One day, however, a prince sees the enchantress go up the tower by Rapunzel’s long hair after saying “Rapunzel, Rapunzel, Let down your hair to me” (Grimm Brothers Rapunzel). The fact that Rapunzel stays up in the tower shows her lack of a backbone and her how easily she submits to what she is demanded or told. The Prince says the same command and Rapunzel drops her hair to him. Rapunzel, even after hearing a man’s voice call for her, is shocked when he comes into her room. She is naive in the fact that she could not distinguish the enchantress’s voice, which she has heard since she was a baby, and a random man’s voice calling her name.

After knowing the man for less than twenty-four hours, Rapunzel agrees to marriage and running away with the man. When Rapunzel says “He will love me more than the old Dame Grothel does,” (Grimm Brothers Rapunzel) she is proving the fact that not only is she naive, but she is also dependent on man to take care of her. After living in years of solitude, she agrees to a life with a man she does not know and already assumes that he will love her more than a woman who has provided for her since she was a baby.

Furthering the argument that Rapunzel is not very bright, is her confession to the enchantress, “Tell me, Dame Grothel, how it happens that you are so much heavier for me to draw up than the young king’s son…”(Grimm Brothers Rapunzel). Rapunzel has the prince come to her at night, knowing the “old woman” came to her during the day. However she blows her cover in a matter of seconds by shooting herself in the foot because of her simplemindedness. The venomous enchantress blinds the Prince and leaves him to roam in misery in the forest. Rapunzel’s lack of knowledge or thinking, and dependency on a man led to her demise in the end.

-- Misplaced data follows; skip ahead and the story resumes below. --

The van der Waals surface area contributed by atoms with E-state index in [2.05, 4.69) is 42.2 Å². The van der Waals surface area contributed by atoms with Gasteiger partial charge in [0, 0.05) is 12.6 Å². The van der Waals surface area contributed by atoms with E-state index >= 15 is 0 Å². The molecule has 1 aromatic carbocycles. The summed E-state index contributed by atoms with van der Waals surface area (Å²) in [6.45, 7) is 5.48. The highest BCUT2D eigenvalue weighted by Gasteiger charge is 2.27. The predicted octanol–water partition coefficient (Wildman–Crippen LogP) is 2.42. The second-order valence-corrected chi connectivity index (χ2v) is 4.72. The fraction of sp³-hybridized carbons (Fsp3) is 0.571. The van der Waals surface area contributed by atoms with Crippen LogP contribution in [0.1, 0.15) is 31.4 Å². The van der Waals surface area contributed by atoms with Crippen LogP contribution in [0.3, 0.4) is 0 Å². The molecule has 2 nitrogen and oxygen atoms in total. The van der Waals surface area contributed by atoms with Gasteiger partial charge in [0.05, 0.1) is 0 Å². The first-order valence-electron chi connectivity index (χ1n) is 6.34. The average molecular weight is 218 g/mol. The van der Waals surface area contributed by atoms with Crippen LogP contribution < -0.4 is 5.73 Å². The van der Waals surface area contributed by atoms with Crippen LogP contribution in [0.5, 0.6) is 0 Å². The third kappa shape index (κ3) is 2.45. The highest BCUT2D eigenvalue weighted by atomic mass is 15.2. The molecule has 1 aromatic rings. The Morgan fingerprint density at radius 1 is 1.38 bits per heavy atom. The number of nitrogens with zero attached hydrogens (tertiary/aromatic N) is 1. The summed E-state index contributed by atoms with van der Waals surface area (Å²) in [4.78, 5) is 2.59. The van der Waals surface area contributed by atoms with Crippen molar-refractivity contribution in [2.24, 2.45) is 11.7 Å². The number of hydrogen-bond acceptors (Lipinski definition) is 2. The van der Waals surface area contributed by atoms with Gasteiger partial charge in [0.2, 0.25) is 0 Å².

She does not posses the strength to stand up to the enchanter or to live her life independently. Just as the Little Mermaid, she gives up her comfortable easy-going life for a man. Rapunzel is waiting to be saved, rather than taking matters into her own hands. On the other hand, the enchantress is a bitter old woman who’s jealously and greed led her to strike fear into other people. Her power leads to her solitude seeing that no one wants to be near her. Another insult to women in this fairy tale is the man’s role. The Prince is confident and intelligent.

The Prince is not fearful of climbing up the tower to see Rapunzel; he knows what he wants and has perseverance. He is intelligent in his observing the tower and learning the call to Rapunzel that would make her let her hair down. Comparing the two sexes roles in the fairy tale only leads to a further insult to women. The weakness, simplemindedness, conniving, and evilness of Rapunzel and the enchantress cause them to be portrayed poorly. The tale, Hansel and Gretel, written by the Grimm Brothers takes many jabs at women and their character. The two children, Hansel and Gretel, live in a family struck by poverty.

A talk between the wife and husband reveals the wife’s evil and shocking plan. The wife suggests taking the children to the forest and leaving them when they go to work. “They will not find the way home again, and we shall be rid of them,” (Grimm Brothers Hansel and Gretel) the wife said as an answer to their poverty. The wife is repulsive and sickening in the fact that she would leave her two young children in the forest to starve or be eaten up by wild animals. Gretel and Hansel were prepared for her devious plan and left a trail of white pebbles to lead them back home.

When they returned their awful stepmother reprimands the children for “sleeping” in the forest all night and locks them in their room. The stepmother is not the stereotypical loving mother, rather she is more concerned with her happiness over the lives of the children. She is also, conniving and sneaky. When the children return back to the house she makes it seem like it was their fault for being lost in the forest. Again she plots to get rid of them “we will take them farther in the wood, so that they will not be able to find their way out again” (Grimm Brothers Hansel and Gretel).